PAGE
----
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Re: forced fsck (again?)



On Jan 22, 2008 8:11 AM, Eric Sandeen <sandeen redhat com> wrote:
> Eric Sandeen wrote:
> > giancarlo corti wrote:
> >> hello everyone.
> >>
> >> i guess this has been asked before, but haven't found it in the faq.
> >>
> >> i have the following issue...
> >>
> >> it is not uncommon nowadays to have desktops with filesystems
> >> in the order of 500gb/1tb.
> >>
> >> now, my kubuntu (but other distros do the same) forces a fsck
> >> on ext3 every so often, no matter what.
> >
> > Did you just update to e2fsprogs-1.40.3?
> >
> > If so, should be fixed in 1.40.4 for the most part.
> >
> > See Debian bug 454926,
> > http://bugs.debian.org/cgi-bin/bugreport.cgi?bug=454926
>
> Oh - or, if it's not running each time, and it's just a general question
> about periodic fscks, then yeah, what Larry said, I guess.
>
> Although not all filesystems do this.

This will be ironic coming from me, but I think the ext3 defaults for
forcing a file system check are a little too conservative for many
modern use cases.  The two cases I have in mind in particular are:

* Servers with long uptimes that need very low data unavailability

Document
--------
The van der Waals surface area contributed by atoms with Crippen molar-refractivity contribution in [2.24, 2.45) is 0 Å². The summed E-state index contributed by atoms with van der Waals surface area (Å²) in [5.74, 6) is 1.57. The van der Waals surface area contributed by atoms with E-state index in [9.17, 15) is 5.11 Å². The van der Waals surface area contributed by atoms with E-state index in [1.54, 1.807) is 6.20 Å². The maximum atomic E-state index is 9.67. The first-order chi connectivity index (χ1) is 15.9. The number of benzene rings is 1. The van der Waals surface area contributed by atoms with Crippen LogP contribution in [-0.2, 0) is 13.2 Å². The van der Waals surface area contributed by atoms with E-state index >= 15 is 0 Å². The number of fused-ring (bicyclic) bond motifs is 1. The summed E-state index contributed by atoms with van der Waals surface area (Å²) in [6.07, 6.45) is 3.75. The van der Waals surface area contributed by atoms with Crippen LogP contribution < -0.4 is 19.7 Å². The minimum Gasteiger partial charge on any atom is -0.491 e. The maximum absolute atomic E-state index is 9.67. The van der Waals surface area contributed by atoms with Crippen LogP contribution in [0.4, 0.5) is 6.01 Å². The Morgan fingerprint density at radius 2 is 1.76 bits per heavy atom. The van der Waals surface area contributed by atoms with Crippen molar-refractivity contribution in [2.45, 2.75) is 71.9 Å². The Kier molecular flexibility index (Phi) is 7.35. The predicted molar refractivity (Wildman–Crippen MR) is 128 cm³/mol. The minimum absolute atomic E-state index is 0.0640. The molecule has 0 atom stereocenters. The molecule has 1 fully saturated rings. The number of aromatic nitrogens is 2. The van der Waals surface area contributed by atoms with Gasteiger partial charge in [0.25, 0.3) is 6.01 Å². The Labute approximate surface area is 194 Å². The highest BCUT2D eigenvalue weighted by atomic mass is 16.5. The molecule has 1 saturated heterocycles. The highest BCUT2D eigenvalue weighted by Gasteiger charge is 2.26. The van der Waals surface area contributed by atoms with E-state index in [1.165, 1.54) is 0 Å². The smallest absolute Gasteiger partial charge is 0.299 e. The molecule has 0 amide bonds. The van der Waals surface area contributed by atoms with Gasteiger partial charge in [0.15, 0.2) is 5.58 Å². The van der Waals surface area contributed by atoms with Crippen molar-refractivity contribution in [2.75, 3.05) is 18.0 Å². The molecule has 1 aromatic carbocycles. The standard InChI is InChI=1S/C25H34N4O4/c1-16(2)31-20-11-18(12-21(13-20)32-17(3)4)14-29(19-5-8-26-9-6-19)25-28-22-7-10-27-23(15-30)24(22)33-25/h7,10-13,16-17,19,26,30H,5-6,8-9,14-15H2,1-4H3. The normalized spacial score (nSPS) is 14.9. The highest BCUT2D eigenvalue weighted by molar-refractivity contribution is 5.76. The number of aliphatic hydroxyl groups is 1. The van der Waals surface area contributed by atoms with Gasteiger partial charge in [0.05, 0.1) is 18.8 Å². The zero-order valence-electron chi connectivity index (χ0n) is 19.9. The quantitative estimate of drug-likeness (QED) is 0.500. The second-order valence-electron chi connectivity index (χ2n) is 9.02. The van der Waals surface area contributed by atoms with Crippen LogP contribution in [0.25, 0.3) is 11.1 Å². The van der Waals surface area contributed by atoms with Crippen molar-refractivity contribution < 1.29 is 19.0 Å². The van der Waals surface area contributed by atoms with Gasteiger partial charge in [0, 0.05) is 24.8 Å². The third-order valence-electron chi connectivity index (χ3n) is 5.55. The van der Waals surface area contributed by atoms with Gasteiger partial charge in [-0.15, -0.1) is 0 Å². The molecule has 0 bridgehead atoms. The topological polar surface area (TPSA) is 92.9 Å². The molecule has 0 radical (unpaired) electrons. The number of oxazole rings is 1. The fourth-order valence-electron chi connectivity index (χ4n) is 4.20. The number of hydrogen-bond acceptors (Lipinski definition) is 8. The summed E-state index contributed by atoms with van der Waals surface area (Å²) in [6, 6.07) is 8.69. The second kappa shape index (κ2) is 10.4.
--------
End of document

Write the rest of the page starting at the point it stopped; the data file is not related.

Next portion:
times.  Imagine you have a machine room full of servers that have all
been up and running happily for more than 180 days - the preferred
case.  Now imagine that the room overheats and the emergency power cut
is tripped.  Standard heat reduction is swiftly applied (i.e., open
the door and turn on a fan and hope security doesn't notice) and the
power turned back on.  Now your entire machine room will be fscking
for the next 3 hours and whatever service they provide will be
completely unavailable.  Of course, any admin worth their salt will
turn off force fsck so it only runs during controlled downtime...
won't they?

* Laptops.  If suspend and resume doesn't work on your laptop, you'll
be rebooting (and remounting) a lot, perhaps several times a day.  The
preferred solution is to get Matthew Garrett to fix your laptop, but
if you can't, fscking every 10-30 days seems a little excessive.
Desktop users who shutdown daily to save power will have similar
problems.  Distros often have the "don't fsck on battery" option and
some don't use the ext3 defaults for mkfs, but that's only a partial
solution.  In this case, it's definitely a little much to ask a random
laptop user to tune their file system.

I'm not sure what the best solution is - print warnings for several
days/mounts before the force fsck? print warnings but don't force
fsck? increase the default days/mounts before force fsck? base force
fsck intervals on write activity? - but in practice I find myself
telling people about "tune2fs -c 0 -i 0" a lot.  I use it on all my
file systems and run fsck by hand every few months (or more often when
I'm working on fsck :) ).

Disks do rot, and file systems do get corrupted, and fsck should be
run periodically, but the current system of frequent unpredictable
forced fsck at boot is probably not the best cost/benefit tradeoff for
many use cases.

-VAL


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